This week’s *New Yorker* featured a profile (full article available to subscribers only) of education scholar Diane Ravitch, who advocated for education reform in the early stages of the movement but now advocates against reform, after data suggested to her that the earlier reforms were not successful. In the profile, I was reminded of a key issue of debate for the Chicago teachers strike in September. Though data suggests that longer school days and extended school years (more months in school) help close the achievement gap, Chicago teachers opposed these changes. On the face of it, this issue seems simple: Teachers strike because they oppose moves that would raise student achievement. But of course, it isn’t nearly so simple.

Imagine if teachers were paid hourly wages. In this case, extending the amount that they work would come at significant expense to school districts. In most parts of Wisconsin, school must be in session 180 days per year. Extending the school day by an hour thus requires all teachers be paid for an additional 180 hours. If teachers made $20 an hour, then each teacher would earn $3600 more, not including overtime pay. If a school has 50 teachers, that’s another $180,000 per year. Extending the school year causes the same problem. Adding 30 more days to the school year costs $240,000 per year, using the same numbers from above.

Teachers are not paid hourly wages, however, and instead are paid a fixed salary. Thus working more hours and days is a reduction in teacher wages, if their salaries are not adjusted appropriately. In this case, the extension of teacher work times amounts to a money grab by school districts. As such, it isn’t surprising that teachers are upset about it.

Prep time is the second main wrinkle in these plans. Asking teachers to fill an extra hour each day means teachers must have more time to prepare for these hours. Students are unlikely to be receptive to an hour more of math problems or silent reading. Indeed, school administrators and state legislators should be opposed to these types of changes as well. Instead, dynamic lessons are needed on a wider array of subjects. This means teachers will need more time during the day for class prep. Additionally, the wider array of subjects means schools must double down on supporting music, art, and physical education. For some districts, this may require hiring more teachers.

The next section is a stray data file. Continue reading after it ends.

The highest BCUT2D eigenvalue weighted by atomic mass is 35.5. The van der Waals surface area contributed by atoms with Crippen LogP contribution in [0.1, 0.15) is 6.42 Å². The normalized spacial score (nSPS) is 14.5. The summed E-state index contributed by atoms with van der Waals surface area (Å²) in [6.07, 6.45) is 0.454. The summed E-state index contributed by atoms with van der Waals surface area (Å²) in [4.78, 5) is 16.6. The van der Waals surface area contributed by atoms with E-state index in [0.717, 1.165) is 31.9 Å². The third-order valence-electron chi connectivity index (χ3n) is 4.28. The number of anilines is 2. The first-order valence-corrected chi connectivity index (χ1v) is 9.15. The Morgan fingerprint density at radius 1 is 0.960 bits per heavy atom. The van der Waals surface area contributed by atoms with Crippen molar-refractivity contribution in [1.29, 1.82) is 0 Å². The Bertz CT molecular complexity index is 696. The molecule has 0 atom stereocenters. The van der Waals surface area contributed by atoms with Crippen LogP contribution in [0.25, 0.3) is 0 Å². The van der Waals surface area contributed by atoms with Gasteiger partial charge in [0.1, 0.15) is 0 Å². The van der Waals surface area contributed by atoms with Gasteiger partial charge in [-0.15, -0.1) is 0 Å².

The third problem is student extracurriculars. When extending the school day, students who participate in after-school activities must work an extraordinarily long time. A common school day might last from 8:00 until 3:15. Extending it an hour pushes that time back to 4:15. That means students as young as 5 are working more than 8 hours per day. After-school activities that go for another hour or two mean students are likely working more hours per day than their parents. It is not appropriate to expect more from children than we do from adults.

And what about the teachers who lead these extracurriculars? Their days are extended even further. Think about a football coach who is also a teacher (the norm in most American schools). Her day starts at 7:30 AM or earlier, goes until the regular school day ends at 4:15, and then another 2 hours (or more) after. On many days, she may be working a 12 hour day. If she was paid an hourly wage, she would not only be costing the school district significantly more because of the extended hours; she would also be collecting a lot of overtime pay. She could earn time-and-a-half for upwards of 20 hours per week.

Summer vacation is the final issue for us to consider here. The extended school year robs numerous organizations and businesses of vital labor from high school students and teachers. This is further reason why teacher salaries must be increased if the school year is extended. Many teachers work in the summer to supplement their school year salaries. If the school year goes 12 months, up from the usual 9, then teacher’s salaries, at a minimum must be increased 25%. If a teacher makes $30,000 per year, then this change will cost schools $7500 more per teacher.

The key takeaway from this post is actually for school districts: If you want to do valuable things like extend the school day and year, then you must address these issues first. If you can present solutions to these problems as part of your plan, then you take away the objections of others. You will win converts from teachers and teachers unions the moment you propose good solutions. No everyone will agree, of course, and some who object will be parents who feel their children are overworked to begin with. But presenting your plans as complex solutions to complex problems, rather than as natural changes only an idiot could oppose, will help everyone embrace these positive adjustments.